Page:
I wrote Monday about the virtues of living in Austin, Texas, of the benefit of green spaces, and being out and about in nature within the city. There are, however, a few cons when it comes to living here, and it's one of those that I would like to pontificate upon tonight.
Austin (Central Texas in general, really), though mild in climate throughout most of the year, is conversely a dry, hot, barren place to hang your hat in summer. The Yanks who come here think native Texans are crazy for fantasizing about living in the north. They say that it's easy to glorify the idea without the knowledge of the brutal, bitter winters. Regardless of what the Yankees say, I am not a fan of Texas in summer, and quite frankly, I'm pretty exhausted at the prospect of facing another one.
Already daytime temperatures climb into the 90's, and this weekend triple digits are expected. It's June for crying out loud! The first day of summer hasn't even passed and we are faced with 100+ degree temperatures, little to no prospect of rain, which means dry creeks and dead plant life early in the season. Central Texas will be its typical lifeless, yellow, crumbling, dry self once again. Truly summers here can be as desolate as winters in other places. I suppose people choose to see what they want. If you have a boat and get close to the lake, then blue skies are all you need. And there's plenty of those around here. But rainfall being what it has been, and lake levels being what they are, this may be the second season in 5 years that even the prospect of cooling off on the lake will be hampered by the dry, dead conditions. From the heights of Lago Vista above the lake, it already appears as thought the lake has shrunk by 30%. How much longer 'till one can walk across, ala Jesus? Yet three years ago it rained like hell for the entire summer, and it was a glorious season. The creeks and lakes were filled with water, the hiking was splendid, and the growing things stayed greener much longer. Sadly this is a rare occurrence here, and the crunch of dead, yellow grass underfoot is the norm.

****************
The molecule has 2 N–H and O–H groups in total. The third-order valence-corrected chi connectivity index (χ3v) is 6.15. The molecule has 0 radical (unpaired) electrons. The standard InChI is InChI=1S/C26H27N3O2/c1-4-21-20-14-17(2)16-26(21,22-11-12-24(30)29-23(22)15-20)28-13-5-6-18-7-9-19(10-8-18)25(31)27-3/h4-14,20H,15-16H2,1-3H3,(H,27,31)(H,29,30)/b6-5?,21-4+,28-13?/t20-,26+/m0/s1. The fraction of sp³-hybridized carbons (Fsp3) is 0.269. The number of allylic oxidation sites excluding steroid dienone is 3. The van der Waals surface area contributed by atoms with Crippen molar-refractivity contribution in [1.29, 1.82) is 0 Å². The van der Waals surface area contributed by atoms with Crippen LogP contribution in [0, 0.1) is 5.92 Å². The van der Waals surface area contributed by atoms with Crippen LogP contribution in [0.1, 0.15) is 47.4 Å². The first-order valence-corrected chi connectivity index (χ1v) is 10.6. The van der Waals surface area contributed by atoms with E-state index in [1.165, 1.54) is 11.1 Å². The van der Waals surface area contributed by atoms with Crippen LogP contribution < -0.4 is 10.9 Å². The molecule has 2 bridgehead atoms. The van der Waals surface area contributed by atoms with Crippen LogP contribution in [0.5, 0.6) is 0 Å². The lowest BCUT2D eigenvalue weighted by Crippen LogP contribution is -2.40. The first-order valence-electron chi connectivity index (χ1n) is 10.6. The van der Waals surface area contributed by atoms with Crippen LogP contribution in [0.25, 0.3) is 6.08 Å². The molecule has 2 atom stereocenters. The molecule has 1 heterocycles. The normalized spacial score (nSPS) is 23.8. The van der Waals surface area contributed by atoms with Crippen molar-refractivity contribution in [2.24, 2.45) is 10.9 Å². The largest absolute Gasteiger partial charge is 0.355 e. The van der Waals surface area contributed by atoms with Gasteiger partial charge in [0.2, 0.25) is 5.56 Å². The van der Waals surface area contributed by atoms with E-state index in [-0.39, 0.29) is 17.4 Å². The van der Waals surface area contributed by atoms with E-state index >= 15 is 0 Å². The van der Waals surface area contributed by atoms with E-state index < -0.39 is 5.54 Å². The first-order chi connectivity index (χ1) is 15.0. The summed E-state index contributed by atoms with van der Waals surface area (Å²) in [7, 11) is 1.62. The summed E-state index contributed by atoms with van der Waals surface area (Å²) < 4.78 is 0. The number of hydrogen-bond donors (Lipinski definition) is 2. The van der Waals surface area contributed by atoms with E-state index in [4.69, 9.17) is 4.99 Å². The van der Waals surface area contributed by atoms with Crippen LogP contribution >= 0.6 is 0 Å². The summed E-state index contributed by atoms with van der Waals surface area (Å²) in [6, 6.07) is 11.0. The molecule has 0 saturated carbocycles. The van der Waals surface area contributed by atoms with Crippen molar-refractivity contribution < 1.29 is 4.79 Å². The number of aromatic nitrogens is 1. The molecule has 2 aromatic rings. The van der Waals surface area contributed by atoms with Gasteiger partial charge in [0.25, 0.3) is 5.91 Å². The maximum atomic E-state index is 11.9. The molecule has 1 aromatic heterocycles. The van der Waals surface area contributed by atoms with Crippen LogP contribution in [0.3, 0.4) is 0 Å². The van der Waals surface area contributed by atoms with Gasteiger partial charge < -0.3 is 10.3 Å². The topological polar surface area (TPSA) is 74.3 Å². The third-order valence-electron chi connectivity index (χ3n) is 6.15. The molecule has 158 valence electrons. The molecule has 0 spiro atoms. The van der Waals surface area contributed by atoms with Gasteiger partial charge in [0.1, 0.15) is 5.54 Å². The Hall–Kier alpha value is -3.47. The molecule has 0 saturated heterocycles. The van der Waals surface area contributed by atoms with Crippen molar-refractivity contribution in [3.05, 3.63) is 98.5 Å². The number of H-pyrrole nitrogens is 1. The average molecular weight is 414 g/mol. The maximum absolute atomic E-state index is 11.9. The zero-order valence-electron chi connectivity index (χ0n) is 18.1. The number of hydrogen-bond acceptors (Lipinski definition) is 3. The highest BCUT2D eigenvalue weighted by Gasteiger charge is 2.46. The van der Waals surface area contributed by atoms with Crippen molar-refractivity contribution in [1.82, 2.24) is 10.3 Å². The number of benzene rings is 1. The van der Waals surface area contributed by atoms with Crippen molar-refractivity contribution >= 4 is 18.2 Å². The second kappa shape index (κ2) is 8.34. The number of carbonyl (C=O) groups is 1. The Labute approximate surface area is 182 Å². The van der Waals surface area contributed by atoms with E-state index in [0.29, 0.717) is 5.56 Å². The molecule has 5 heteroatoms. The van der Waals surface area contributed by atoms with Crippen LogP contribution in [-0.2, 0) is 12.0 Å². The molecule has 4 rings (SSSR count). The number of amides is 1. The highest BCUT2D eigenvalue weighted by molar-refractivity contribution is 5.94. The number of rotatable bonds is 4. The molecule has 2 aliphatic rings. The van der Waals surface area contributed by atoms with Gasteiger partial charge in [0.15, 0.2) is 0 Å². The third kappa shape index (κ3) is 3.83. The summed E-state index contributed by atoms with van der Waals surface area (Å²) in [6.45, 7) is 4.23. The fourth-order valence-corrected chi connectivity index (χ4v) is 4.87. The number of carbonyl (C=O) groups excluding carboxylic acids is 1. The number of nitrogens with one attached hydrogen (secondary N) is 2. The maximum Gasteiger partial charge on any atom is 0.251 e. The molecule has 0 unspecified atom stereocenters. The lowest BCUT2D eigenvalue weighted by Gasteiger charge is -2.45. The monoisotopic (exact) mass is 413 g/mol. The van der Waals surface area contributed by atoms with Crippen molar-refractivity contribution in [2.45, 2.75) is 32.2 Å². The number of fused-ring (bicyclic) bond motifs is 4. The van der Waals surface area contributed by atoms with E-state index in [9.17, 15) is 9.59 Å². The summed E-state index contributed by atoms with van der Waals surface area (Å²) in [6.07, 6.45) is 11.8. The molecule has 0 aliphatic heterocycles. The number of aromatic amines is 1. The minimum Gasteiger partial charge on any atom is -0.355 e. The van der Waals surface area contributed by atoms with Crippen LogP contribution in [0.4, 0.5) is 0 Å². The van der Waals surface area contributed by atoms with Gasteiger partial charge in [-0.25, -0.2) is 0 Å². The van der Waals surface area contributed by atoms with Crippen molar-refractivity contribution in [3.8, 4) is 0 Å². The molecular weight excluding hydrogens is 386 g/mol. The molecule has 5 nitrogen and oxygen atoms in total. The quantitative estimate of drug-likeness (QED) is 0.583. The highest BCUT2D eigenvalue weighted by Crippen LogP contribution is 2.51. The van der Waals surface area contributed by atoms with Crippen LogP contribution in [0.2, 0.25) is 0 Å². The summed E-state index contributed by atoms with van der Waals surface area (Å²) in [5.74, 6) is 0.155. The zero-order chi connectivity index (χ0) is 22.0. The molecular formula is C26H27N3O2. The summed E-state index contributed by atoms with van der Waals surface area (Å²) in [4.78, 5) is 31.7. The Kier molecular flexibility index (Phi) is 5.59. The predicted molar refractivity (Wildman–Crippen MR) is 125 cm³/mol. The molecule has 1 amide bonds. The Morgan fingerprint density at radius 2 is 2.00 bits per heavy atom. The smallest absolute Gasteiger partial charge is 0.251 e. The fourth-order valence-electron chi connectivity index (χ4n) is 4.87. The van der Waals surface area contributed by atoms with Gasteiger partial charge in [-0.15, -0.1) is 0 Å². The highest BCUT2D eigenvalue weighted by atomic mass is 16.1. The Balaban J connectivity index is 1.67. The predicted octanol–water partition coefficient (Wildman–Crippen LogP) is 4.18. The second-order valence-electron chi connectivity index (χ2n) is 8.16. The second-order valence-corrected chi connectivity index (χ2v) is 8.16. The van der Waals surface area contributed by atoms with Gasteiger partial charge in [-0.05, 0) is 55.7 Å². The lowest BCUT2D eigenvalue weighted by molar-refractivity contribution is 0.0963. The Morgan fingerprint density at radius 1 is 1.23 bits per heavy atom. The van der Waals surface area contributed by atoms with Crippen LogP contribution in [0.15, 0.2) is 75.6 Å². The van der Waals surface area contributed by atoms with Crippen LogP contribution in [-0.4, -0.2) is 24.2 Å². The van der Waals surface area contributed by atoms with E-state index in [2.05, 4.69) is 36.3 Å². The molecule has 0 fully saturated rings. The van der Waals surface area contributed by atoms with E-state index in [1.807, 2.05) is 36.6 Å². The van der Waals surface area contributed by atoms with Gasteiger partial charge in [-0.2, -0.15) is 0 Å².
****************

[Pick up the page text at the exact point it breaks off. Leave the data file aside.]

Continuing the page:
I write this as a deluge befalls Austin, because it is a reminder to me what it might feel like to live in a place with a normal climate. A place that experiences four clearly defined seasons. I'd like to know what that feels like someday. And though I may never be able to leave my family and friends behind for another state or country (not permanently leastwise), I have considered the prospect of having two residences. One here for the spring and winter, and another in the northeast for summer and fall.
I guess I will always be that farm boy looking out across the desert at a twin sunset, imagining what it would be like to live in other, exotic places. To travel and to see and experience things unknown or merely suggested to me. But what the hell is wrong with that?
I can just hear John Williams' score swelling in the background. Can't you?
Think about it, people.